A quick break down of these famous words of Joseph to his errant, but repentant brethren shows perfectly the balance between God's Sovereignty and man's responsibility as believed by Calvinists.

    1) God purposed from eternity past to deliver the Israelites out from Egypt and make them a nation in their own right. But first he purposed to bring them into Egypt through Joseph.

    2) To this end, he ordained a famine to afflict the entire region and arranged that Joseph would be already in Egypt to be the backbone of the relief operation, which ultimately saved many people alive.

    3) Joseph came into Egypt through the malice of his brethren, over which they later tore themselves apart in sorrow and this was now the reason why they were seeking his pardon, fearing that he would take revenge for their horrible deed.

    4) Joseph explained why he would pardon them, because that ultimately they had not sent him to Egypt, but God. Selah! Let the non Calvinist think about this one. God ordained this ungodly event to take place and Joseph places Him at its centre and says to the culprits, "It was not you who sent me hither…" Yet, we know from his earlier actions that he did not hold them guiltless, and indicts them further in the quote above for their evil intentions.

    5) Their sending of Joseph into Egypt had evil intentions behind it, but God meant it for good. God can ordain sinful events, ensure that they take place, use sinful people to the point (again) that any observer can say: "It was not you…but God" and yet God remain pure and the sinful people stand in need of repentance as sinful, responsible people.

    6) This great event, along with every last detail, was ordained in the purposes of God from all eternity. There was no chance that it would not happen, nor that it would happen differently from the way that he did. If it was not ordained from all eternity, then there was a point in time when God changed His mind - why? Was it because He came into fresh information? Did He see an improvement upon His previous plans? Are there things yet to happen outside His plan, if there has been things in the past happened outside His plan? Does He think "on the hoof" i.e. as He goes along, modifying His plans according to man's decisions? Is He the great Second Fiddler of the Universe? Anticipating someone saying that God foreknew from eternity that the brethren would do this and ordained it to happen and turned the tables is a logical absurdity. If God foresaw it happening, then it must have been certain, because you cannot foresee an uncertainty. When all is said and done, Joseph could say, "It was not you that sent me hither…but God."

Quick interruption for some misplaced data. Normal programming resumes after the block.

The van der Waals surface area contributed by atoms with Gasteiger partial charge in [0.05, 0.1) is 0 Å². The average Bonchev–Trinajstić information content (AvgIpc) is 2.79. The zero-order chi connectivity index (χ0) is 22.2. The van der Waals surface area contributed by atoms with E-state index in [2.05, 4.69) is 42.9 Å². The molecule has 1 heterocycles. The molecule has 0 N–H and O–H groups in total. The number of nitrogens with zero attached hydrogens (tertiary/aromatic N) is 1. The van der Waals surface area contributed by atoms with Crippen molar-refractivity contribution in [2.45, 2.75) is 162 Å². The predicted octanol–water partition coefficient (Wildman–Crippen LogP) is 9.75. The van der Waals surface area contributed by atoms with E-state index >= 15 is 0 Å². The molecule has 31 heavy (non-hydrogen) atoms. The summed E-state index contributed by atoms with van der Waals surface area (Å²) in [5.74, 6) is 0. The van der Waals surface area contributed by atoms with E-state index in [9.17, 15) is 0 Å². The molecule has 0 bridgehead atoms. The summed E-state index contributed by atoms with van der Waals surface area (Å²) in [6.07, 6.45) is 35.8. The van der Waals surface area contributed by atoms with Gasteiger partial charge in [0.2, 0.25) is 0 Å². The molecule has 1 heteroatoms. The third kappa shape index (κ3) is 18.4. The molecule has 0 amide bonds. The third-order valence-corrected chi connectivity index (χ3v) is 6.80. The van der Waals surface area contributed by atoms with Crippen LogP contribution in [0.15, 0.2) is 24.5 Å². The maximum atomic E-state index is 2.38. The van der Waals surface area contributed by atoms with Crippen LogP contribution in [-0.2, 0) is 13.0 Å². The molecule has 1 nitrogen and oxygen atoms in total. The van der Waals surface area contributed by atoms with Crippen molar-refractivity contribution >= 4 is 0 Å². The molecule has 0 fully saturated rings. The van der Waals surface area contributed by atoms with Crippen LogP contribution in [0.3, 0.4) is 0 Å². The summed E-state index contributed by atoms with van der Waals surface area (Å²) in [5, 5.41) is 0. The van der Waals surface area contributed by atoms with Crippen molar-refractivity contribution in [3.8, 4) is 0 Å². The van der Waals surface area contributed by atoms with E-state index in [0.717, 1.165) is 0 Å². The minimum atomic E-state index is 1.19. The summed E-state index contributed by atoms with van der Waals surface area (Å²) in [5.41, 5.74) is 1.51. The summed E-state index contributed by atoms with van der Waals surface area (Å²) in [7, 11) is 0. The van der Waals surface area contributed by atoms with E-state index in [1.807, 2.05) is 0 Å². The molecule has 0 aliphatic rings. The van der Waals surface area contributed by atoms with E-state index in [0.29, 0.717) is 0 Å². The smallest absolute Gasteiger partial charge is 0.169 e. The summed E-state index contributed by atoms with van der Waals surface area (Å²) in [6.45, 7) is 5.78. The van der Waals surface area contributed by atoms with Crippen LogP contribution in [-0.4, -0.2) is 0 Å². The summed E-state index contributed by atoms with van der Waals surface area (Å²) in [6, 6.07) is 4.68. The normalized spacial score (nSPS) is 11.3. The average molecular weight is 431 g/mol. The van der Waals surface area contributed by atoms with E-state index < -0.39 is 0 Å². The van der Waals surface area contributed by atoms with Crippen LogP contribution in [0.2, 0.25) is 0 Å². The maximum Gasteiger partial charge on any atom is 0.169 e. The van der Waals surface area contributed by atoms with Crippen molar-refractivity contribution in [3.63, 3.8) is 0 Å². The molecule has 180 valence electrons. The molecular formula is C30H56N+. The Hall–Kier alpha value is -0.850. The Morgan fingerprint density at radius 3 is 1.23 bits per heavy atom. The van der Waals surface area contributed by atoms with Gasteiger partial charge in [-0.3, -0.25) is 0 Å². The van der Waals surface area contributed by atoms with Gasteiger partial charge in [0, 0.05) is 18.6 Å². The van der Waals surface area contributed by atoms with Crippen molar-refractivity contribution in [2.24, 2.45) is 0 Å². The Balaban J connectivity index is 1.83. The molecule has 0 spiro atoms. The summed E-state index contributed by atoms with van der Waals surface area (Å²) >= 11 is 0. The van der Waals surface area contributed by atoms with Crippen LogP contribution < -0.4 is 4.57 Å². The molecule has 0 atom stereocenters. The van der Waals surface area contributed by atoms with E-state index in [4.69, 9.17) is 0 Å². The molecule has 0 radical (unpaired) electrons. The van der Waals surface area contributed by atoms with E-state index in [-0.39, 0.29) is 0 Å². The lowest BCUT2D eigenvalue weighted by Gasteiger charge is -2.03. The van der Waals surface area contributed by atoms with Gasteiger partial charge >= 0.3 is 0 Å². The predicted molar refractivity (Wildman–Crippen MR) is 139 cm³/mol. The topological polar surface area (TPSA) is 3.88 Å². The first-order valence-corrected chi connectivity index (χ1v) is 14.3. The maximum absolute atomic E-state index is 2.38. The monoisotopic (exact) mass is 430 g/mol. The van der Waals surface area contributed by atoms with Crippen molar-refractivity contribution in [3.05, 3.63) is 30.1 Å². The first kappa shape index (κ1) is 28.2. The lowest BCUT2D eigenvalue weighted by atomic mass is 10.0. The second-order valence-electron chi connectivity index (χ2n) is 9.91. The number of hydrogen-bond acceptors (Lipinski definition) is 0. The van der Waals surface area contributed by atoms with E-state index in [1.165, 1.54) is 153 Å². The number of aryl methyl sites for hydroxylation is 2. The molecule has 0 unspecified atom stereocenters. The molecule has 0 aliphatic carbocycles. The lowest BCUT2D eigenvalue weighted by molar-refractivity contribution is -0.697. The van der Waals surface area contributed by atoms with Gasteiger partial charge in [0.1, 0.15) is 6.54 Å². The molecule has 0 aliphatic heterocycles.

7) Before any one charges me with erecting straw men, i.e. in the sixth point, I am merely asking questions to make a point. I am not saying that non Calvinists actually believe these things, although it would be nice to hear someone categorically deny it and offer the alternative view.

    By Blogger GOODNIGHTSAFEHOME, at 7/28/2007 4:33 AM  

  • Sorry I should have added the following point

    8) Joseph's brethren made no complaint that they were forced in any way to do what they did by God, and in the end, no sinner does, because every mouth will be stopped and the whole world wil lstand guilty before God (Romans 3:19) The Bible teaches that what they did, they did willingly, although evidently as people in bondage to a greater power i.e. the Devil who successfully tempted them into the sins of jealousy, hatred, murder [in thought though not in deed] selling their brother in slavery, lying to their father, and that continually and despite his great grief etc.,

    We are not called to fully understand and explain how these things can be so, but we are called to believe them, otherwise we reduce the Bible to a book of contradictions.

    By Blogger GOODNIGHTSAFEHOME, at 7/28/2007 4:41 AM  

  • mary-

    Can you give me more about this:

    "....so that even the human will of Christ is of necessity swallowed up in the divine decree and absolute foreordination of God."


    I'll try. One of the fundamental Christological understandings is that Christ had both a human and a divine will. This was in opposition to heretical thought that understood the human will of Christ as being either non-existent or swallowed up in the divine Logos.

    One example would be the garden scene- there seems to be a tension between the will of self-preservation (let this cup pass) and the will to do God's will. (thy will be done.) If human wills in general are under the meticulous control of divine sovereignty, the Jesus' human will would be as subject to that as any other human's will. Thus, Jesus' will would have been nothing more than an instrument of the divine will.

    I actually wrote a post about this a few months ago..It would probably make more sense than this brief reply, if you care to take a look here

    By Blogger Deviant Monk, at 7/28/2007 8:59 AM  

  • gayla-

    Really? How do you figure?

    Calvinism (and theologies that view God in terms of power and sovereignty) essentially creates an equation with God in relation to power- God has to have 100% of it to be God. Thus, if some other entity, being, etc., had any form of power, God would cease to be God.

    Of course, this essentially lowers God to same ontological level as creation, since is made to interact with power in the same way as creation- the only difference being that God has all of it.

    But let's take Calvinism, and/or John Calvin out of the equation. Is this what the Scriptures teach?

    Is 'what' what the scriptures teach? That God executes meticulous sovereignty and swallows up the wills of all other agents into God's own will? Probably not.